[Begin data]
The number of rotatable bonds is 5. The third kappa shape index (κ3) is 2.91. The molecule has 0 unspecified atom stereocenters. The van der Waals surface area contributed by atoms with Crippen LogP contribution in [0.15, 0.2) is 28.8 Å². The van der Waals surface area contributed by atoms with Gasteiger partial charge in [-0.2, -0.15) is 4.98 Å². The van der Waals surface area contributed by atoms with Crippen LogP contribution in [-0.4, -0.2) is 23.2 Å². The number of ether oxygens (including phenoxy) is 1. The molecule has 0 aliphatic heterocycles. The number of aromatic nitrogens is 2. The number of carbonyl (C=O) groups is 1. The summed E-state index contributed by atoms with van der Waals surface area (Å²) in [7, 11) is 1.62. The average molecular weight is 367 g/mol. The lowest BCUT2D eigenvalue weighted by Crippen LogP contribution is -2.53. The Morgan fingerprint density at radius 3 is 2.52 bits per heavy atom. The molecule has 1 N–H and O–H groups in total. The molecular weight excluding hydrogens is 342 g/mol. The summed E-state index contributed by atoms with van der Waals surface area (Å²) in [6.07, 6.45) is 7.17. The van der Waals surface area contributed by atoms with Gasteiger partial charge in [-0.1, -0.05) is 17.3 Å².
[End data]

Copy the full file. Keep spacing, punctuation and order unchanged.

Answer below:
The number of rotatable bonds is 5. The third kappa shape index (κ3) is 2.91. The molecule has 0 unspecified atom stereocenters. The van der Waals surface area contributed by atoms with Crippen LogP contribution in [0.15, 0.2) is 28.8 Å². The van der Waals surface area contributed by atoms with Gasteiger partial charge in [-0.2, -0.15) is 4.98 Å². The van der Waals surface area contributed by atoms with Crippen LogP contribution in [-0.4, -0.2) is 23.2 Å². The number of ether oxygens (including phenoxy) is 1. The molecule has 0 aliphatic heterocycles. The number of aromatic nitrogens is 2. The number of carbonyl (C=O) groups is 1. The summed E-state index contributed by atoms with van der Waals surface area (Å²) in [7, 11) is 1.62. The average molecular weight is 367 g/mol. The lowest BCUT2D eigenvalue weighted by Crippen LogP contribution is -2.53. The Morgan fingerprint density at radius 3 is 2.52 bits per heavy atom. The molecule has 1 N–H and O–H groups in total. The molecular weight excluding hydrogens is 342 g/mol. The summed E-state index contributed by atoms with van der Waals surface area (Å²) in [6.07, 6.45) is 7.17. The van der Waals surface area contributed by atoms with Gasteiger partial charge in [-0.1, -0.05) is 17.3 Å².